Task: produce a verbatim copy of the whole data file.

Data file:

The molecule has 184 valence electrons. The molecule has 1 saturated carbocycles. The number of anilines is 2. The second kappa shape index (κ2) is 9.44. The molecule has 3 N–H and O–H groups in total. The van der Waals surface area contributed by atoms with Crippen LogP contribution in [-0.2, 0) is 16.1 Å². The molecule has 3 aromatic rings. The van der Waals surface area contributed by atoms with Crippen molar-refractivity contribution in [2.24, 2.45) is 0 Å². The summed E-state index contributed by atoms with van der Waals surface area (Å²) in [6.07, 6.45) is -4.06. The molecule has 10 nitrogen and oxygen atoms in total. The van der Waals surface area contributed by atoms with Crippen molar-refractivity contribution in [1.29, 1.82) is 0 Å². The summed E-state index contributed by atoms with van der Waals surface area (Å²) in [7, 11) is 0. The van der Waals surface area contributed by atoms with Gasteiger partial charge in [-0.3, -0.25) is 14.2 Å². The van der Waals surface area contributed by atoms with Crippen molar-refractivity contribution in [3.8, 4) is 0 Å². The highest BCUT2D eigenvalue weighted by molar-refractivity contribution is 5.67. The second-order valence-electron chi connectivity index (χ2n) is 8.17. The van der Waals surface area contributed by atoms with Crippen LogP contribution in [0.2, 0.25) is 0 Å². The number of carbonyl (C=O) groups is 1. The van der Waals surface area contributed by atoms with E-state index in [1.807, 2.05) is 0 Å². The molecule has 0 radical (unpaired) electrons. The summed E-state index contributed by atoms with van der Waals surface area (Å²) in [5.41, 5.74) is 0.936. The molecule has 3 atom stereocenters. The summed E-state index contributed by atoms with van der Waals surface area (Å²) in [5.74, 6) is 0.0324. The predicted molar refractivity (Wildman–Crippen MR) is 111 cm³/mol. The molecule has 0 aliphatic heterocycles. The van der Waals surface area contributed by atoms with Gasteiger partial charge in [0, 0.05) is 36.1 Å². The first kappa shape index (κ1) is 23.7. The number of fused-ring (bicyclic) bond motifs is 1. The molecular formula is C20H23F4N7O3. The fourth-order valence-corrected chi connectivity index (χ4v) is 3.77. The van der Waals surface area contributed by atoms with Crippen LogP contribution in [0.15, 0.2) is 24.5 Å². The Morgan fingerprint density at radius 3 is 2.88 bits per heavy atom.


The molecule has 184 valence electrons. The molecule has 1 saturated carbocycles. The number of anilines is 2. The second kappa shape index (κ2) is 9.44. The molecule has 3 N–H and O–H groups in total. The van der Waals surface area contributed by atoms with Crippen LogP contribution in [-0.2, 0) is 16.1 Å². The molecule has 3 aromatic rings. The van der Waals surface area contributed by atoms with Crippen molar-refractivity contribution in [2.24, 2.45) is 0 Å². The summed E-state index contributed by atoms with van der Waals surface area (Å²) in [6.07, 6.45) is -4.06. The molecule has 10 nitrogen and oxygen atoms in total. The van der Waals surface area contributed by atoms with Crippen molar-refractivity contribution in [1.29, 1.82) is 0 Å². The summed E-state index contributed by atoms with van der Waals surface area (Å²) in [7, 11) is 0. The van der Waals surface area contributed by atoms with Gasteiger partial charge in [-0.3, -0.25) is 14.2 Å². The van der Waals surface area contributed by atoms with Crippen molar-refractivity contribution in [3.8, 4) is 0 Å². The highest BCUT2D eigenvalue weighted by molar-refractivity contribution is 5.67. The second-order valence-electron chi connectivity index (χ2n) is 8.17. The van der Waals surface area contributed by atoms with Crippen LogP contribution in [0.2, 0.25) is 0 Å². The number of carbonyl (C=O) groups is 1. The van der Waals surface area contributed by atoms with E-state index in [1.807, 2.05) is 0 Å². The molecule has 0 radical (unpaired) electrons. The summed E-state index contributed by atoms with van der Waals surface area (Å²) in [5.41, 5.74) is 0.936. The molecule has 3 atom stereocenters. The summed E-state index contributed by atoms with van der Waals surface area (Å²) in [5.74, 6) is 0.0324. The predicted molar refractivity (Wildman–Crippen MR) is 111 cm³/mol. The molecule has 0 aliphatic heterocycles. The van der Waals surface area contributed by atoms with Gasteiger partial charge in [0, 0.05) is 36.1 Å². The first kappa shape index (κ1) is 23.7. The number of fused-ring (bicyclic) bond motifs is 1. The molecular formula is C20H23F4N7O3. The fourth-order valence-corrected chi connectivity index (χ4v) is 3.77. The van der Waals surface area contributed by atoms with Crippen LogP contribution in [0.15, 0.2) is 24.5 Å². The Morgan fingerprint density at radius 3 is 2.88 bits per heavy atom.